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Thread: Teaser -

  1. #1
    Registered User Beemer01's Avatar
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    Unhappy Teaser -

    On May 22, three bikes and reasonably skilled riders left Chicago to challenge the gods of weather and terrain in the Great White North. Just two bikes limped home under their own power.

    The team consisted of a 2005 R1200GS, a 2013 R1200RT and a 2005 Triumph 1050 Sprint. All riders made provisions to change to knobbies in Watson Lake before we tackled 2250 miles of gravel, dirt, mud, ice, snow, washboarded roads, rain, hail, sneet and snow on the Campbell, Dempster, Dalton and Denali.

    Notable elements of this 12,600 mile trip include - earthquakes, drifting pea sized hail, record rainfall storms with tornados tossed in for spice, angry mother moose, Grizzlies gorging themselves on dandilions, herds of moose intent on outrunning us, dead caribou, live caribou, ice fog, Hyderization, random road encounters (RRE), roadhouse bands, beer and dining, Black Bears as numerous as housecats and more....................

    The trip report with lavish pictures is being crafted..... anyone care to guess which bike came back via motorfreight?






    Last edited by Beemer01; 06-23-2014 at 05:38 PM.

  2. #2
    Registered User arthurdent's Avatar
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    but my gut says the 13 RT W.

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    Cam Killer marchyman's Avatar
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    I was going to guess the GS because it is the one that you'd think would be best suited for those roads.

    But then no mention was made as to WHY a bike came back motor freight. Maybe a bear took a liking to one of them resulting in unspeakable things.

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    Out There Somewhere bmwrider88's Avatar
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    I'm certainly on the edge of my seat....
    Be The Change You Want To See In The World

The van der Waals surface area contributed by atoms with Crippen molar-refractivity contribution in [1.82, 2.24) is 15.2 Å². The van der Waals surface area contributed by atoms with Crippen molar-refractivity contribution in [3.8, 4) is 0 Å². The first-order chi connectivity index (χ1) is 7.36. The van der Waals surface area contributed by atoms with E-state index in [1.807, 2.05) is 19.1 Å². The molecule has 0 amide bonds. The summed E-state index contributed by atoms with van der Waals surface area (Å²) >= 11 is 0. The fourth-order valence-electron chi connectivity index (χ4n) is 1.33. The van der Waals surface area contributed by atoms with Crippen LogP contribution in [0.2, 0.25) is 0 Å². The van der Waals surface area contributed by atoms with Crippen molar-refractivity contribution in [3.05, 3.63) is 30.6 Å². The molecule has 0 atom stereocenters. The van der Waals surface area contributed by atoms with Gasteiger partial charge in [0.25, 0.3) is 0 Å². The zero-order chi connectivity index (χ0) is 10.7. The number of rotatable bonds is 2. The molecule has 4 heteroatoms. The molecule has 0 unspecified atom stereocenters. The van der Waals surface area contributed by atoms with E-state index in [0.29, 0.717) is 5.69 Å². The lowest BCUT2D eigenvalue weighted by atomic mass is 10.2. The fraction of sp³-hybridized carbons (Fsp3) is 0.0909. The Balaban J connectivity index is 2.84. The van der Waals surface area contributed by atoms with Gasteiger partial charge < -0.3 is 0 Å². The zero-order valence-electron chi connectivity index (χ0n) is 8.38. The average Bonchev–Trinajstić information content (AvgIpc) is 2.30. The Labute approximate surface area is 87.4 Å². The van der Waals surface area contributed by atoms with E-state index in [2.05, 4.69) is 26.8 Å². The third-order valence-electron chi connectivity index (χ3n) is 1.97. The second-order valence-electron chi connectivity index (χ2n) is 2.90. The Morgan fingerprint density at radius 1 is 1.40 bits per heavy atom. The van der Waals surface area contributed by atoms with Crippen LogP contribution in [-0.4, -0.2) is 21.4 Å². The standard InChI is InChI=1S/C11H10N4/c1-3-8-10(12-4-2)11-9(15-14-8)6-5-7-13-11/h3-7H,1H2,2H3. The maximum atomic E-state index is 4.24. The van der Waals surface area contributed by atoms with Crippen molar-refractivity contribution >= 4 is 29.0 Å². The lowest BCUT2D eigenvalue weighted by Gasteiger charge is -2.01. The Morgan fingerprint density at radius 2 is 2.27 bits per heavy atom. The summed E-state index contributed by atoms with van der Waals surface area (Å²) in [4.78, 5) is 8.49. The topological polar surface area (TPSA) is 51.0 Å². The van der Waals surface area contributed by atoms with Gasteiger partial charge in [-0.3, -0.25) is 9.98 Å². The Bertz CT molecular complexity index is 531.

5. #5
    Registered User Beemer01's Avatar
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    The brand new RT...

    came back via motorfreight. The needed repair parts were at least a week and air delivery away. The Triumph experienced British Motorcycle electrical problems, but was patched and kludged back together and made it.....the GS turned out to be the support machine for this trip and made it back with only the normal scratches, bumps and bruises.

    Details to follow in the Trip Report............................................ .......................



  6. #6
    not so retired henzilla's Avatar
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    The RT with the knobbies makes a great pic anyways!
    Steve Henson
    SABMWRA MOA Club#62's Flat Fixer/ current forum moderator
    It's not the breaths you take, but the moments that take your breath away-D.Dillon/G. Strait

  7. #7
    Registered User wbrownell9's Avatar
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    Dayum, I saw you guys at the gas stop on the Dalton Highway, by the Yukon river! I was with my son in the tan Jeep. I remember the Sprint. I spoke with a couple when we stopped for gas going back the other way. The woman was astonished when I mentioned the Triumph. She was riding an F800GS but said she had a Sprint as well and hated taking it in a gravel parking lot, let alone hundreds of miles of unpaved roads. There was also a solo guy on a Harley tourer who'd ridden from Tennessee.

  8. #8
    Braz J Brase's Avatar
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    Quote Originally Posted by henzilla View Post


    The RT with the knobbies makes a great pic anyways!
    That's what I thought. Weird looking.

  9. #9
    Survivor akbeemer's Avatar
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    Cool

    Okay, you are evidently skilled at marketing . So just a tad more info to entice us to read the full RR. Were the RT's problems mechanical or the result of a mishap?
    Kevin Huddy
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  10. #10
    Registered User Beemer01's Avatar
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    It Starts.....

    The shattering rain came abruptly and went just as quickly, the lowering clouds shifted like wraiths in the storms, the wind howled, gusted and then withdrew back to the mountain valleys. Clouds broke, and shafts of sunlight pierced the mist showing the towering rocky crags above us...only to be sharply withdrawn as rain and thunder returned snapping off the light as if a cosmic switch had been thrown.